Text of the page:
Scot McKnight has done a series reviewing the new book by Randall Balmer, Thy Kingdom Come, An Evangelical's Lament: How the Religious Right Distorts the Faith and Threatens America. Between this book and the book I'm reviewing here at my blog (Greg Boyd's The Myth of a Christian Nation, see my posts below), we have two new polemics against the Religious Right from those inside the evangelical camp.
Scot McKnight's posts have been excellent, and the comments have been incredible. Lots of interaction there; well worth the read.
Here's a summary with links to Scot McKnight's blog:
Chapter 1 is about abortion, homosexuality, and the ruse of selective literalism.
McKnight says, "What I’ve seen in this book makes me think the conservative evangelical will be offended, the emerging Christian who leans left will love the book, but the most important group that needs to read this book may not read it: the Democratic Party."
Chapter 2 asks the question, “Where have all the Baptists Gone?” and looks at the First Amendment.
Here’s the overall thesis of the chapter: “America needs more Baptists — real Baptists, not counterfeit Baptists like Roy Moore or Rick Scarborough or Richard Land or Jerry Falwell, all whom are Baptists in name only”...
McKnight writes, "Here’s a major point he is making, and I’m not sure there is enough discussion of this point. Is it true or is it not? 'We must recognize that religion flourishes best at the margins and not at the centers of power.'"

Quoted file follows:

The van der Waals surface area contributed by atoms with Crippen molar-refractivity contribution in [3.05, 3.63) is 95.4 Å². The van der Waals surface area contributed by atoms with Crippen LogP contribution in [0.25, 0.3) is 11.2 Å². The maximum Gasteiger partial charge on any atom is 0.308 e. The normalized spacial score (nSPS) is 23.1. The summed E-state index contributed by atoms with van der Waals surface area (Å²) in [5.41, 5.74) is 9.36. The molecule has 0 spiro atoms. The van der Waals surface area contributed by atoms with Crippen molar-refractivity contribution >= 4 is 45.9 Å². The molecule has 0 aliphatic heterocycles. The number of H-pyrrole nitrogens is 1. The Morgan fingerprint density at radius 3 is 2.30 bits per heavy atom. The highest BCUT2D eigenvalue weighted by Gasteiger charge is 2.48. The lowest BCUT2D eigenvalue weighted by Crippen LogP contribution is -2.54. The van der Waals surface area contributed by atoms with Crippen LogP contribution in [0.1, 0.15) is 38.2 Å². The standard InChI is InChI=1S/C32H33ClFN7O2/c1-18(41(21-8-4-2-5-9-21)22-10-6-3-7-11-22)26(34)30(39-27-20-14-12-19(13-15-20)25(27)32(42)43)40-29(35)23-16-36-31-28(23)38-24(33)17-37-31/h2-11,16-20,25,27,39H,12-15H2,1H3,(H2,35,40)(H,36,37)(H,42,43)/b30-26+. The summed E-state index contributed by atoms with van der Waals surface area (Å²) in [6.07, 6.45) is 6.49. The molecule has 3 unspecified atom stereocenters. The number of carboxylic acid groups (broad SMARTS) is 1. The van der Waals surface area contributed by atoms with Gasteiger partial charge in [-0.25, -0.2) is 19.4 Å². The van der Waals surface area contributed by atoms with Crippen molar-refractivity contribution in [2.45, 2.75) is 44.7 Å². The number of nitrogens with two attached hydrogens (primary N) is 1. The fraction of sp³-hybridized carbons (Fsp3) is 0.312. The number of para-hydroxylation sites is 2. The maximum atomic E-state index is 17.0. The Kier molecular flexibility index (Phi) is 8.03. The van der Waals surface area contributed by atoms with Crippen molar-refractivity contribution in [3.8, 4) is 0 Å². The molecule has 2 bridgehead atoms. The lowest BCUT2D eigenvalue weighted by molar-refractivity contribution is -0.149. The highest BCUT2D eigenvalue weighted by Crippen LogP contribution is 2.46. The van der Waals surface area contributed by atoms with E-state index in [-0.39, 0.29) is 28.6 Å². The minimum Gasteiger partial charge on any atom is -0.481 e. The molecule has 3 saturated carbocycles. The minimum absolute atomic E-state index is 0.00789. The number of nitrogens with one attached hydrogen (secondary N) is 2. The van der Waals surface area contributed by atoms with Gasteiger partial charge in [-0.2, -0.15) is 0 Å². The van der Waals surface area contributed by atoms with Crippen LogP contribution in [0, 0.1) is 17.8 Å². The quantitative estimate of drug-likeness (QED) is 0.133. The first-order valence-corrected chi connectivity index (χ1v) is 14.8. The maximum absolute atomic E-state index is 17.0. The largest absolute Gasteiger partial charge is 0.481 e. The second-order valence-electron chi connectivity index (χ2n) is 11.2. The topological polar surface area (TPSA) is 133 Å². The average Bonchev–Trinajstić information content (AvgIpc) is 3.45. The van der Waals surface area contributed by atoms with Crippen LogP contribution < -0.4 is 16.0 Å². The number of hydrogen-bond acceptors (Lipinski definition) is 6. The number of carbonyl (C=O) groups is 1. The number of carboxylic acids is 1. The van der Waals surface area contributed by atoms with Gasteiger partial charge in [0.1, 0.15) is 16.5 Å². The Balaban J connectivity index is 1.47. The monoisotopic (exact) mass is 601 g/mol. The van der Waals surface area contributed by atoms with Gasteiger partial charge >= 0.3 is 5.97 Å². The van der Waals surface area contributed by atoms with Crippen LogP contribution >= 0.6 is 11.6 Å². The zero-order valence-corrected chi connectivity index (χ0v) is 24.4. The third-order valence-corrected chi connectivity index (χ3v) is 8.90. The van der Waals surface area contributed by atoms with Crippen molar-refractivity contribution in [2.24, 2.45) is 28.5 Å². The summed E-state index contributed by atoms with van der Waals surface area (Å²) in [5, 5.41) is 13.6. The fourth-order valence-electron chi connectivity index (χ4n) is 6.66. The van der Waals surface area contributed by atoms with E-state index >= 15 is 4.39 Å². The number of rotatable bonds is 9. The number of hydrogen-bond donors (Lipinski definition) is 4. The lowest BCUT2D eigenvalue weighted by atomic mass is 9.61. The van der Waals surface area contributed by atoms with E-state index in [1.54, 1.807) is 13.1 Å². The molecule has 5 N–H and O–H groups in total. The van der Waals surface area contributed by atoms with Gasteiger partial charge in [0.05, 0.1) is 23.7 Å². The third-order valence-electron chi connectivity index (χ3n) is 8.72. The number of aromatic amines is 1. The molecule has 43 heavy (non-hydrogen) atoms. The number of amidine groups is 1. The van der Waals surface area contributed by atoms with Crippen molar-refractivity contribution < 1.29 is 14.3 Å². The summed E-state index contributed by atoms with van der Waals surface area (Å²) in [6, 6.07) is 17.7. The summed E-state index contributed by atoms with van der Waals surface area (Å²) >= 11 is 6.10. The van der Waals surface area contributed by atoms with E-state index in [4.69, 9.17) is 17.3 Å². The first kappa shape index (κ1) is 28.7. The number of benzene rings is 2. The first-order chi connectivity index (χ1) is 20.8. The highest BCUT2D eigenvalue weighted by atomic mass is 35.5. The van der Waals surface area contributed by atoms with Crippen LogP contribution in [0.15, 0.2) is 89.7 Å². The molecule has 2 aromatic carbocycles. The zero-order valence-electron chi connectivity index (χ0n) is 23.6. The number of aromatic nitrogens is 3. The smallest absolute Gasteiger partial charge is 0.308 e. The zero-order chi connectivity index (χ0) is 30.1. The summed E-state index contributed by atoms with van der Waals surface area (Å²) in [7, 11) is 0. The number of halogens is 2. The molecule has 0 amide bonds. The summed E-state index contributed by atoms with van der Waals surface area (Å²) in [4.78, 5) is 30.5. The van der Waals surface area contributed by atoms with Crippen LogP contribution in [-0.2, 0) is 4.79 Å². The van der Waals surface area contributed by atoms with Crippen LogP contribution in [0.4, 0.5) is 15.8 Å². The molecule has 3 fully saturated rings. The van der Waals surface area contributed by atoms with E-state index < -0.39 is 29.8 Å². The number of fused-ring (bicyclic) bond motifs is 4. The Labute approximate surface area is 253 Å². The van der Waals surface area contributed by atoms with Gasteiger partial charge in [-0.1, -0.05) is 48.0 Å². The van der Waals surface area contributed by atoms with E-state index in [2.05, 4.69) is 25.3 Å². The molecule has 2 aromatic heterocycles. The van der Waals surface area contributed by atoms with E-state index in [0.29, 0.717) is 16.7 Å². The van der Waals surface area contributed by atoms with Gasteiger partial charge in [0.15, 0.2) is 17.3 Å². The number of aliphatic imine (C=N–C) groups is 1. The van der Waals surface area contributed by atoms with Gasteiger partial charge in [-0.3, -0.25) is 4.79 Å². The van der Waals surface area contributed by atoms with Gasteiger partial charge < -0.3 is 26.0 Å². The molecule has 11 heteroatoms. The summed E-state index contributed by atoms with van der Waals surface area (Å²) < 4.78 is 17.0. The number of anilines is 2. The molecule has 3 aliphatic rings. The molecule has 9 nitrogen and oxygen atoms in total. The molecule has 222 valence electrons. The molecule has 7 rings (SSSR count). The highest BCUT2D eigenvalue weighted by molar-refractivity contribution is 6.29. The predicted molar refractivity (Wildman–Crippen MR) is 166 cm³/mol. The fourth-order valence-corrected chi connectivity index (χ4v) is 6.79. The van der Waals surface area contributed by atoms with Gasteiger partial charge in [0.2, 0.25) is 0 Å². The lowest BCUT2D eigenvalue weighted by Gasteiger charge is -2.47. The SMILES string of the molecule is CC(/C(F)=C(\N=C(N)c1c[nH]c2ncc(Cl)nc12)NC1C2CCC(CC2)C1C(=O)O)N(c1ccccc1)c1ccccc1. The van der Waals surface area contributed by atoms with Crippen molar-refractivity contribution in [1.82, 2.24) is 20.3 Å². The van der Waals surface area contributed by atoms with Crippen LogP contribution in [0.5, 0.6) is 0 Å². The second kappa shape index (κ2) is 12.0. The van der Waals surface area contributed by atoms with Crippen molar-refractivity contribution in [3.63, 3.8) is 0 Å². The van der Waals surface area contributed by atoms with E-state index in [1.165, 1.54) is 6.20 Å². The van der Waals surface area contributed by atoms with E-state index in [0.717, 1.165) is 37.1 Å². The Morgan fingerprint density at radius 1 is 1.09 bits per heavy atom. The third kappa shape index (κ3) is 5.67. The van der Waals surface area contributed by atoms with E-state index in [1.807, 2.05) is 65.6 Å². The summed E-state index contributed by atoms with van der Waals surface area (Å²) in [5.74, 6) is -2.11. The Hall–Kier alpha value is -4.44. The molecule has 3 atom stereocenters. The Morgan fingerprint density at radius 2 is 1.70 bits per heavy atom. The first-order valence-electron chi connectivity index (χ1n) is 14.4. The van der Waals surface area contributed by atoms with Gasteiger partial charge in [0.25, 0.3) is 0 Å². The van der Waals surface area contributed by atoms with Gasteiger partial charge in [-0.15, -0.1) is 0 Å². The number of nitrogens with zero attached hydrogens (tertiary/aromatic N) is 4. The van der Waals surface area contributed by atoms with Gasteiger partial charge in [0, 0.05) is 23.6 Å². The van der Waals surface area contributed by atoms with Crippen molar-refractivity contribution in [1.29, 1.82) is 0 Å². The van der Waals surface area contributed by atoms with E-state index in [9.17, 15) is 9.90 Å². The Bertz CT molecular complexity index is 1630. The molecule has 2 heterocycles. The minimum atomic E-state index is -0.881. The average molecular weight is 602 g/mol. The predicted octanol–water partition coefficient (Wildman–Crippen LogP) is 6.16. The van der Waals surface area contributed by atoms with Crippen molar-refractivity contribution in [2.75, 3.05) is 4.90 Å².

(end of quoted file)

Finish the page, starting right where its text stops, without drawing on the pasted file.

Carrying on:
Chapter 3 is on education.
Balmer writes, “Whatever common culture we have attained in this country has come about largely though the agency of public education. At the risk of sounding mawkish, I truly believe that public schools served to make America what it is by helping us forge a mutual understanding of one another as Americans...Homeschooling, school vouchers, and charter schools all diminish the possibilities for such understanding”
Chapter 4 asks the questions, "Evolution or intelligent design, science or faith?"
According to Balmer, Intelligent Design “is religion, not science, and the proper venue for the propagation of faith is the home or the church, not the university...As a believer, I have no problem accepting that God, in some way that I cannot fully explain, is responsible for the created order, but that is an assertion of faith, not a conclusion vindicated by scientific inquiry, for I know of no experiment to test empirically for the presence of God.”
Chapter 5 is about environmentalism.
“Care for the earth, God’s creation, should be an instinctive response on the part of those who number themselves among the followers of Jesus — and even more so for those who insist that an intelligent designer fahsioned the natural world. The Religious Right, however, conjuring the goblins of neopaganism, have cast their lot with corporate and business interests, distorting the faith with a narrow, pinched reading of Genesis. This theology of dominion, coupled with the wise use ideology of corporate interests, places humanity in the role of exploiter and justifies the plundering of natural resources.”
Chapter 6, according to McKnight, "is both a jeremiad and a plea — a critique of the Religious Right and a basket of suggestions of how evangelicals can move forward."
Balmer asks, what would America look like if the RR had its way? They would “take the country back to the seventeenth century” and “impose their vision of a moral order on all of society” (181). In other words, Balmer sees the RR to be the 21st Century’s embodiment of American Puritanism. Both groups are frightened by pluralism.
technorati: politics, emerging church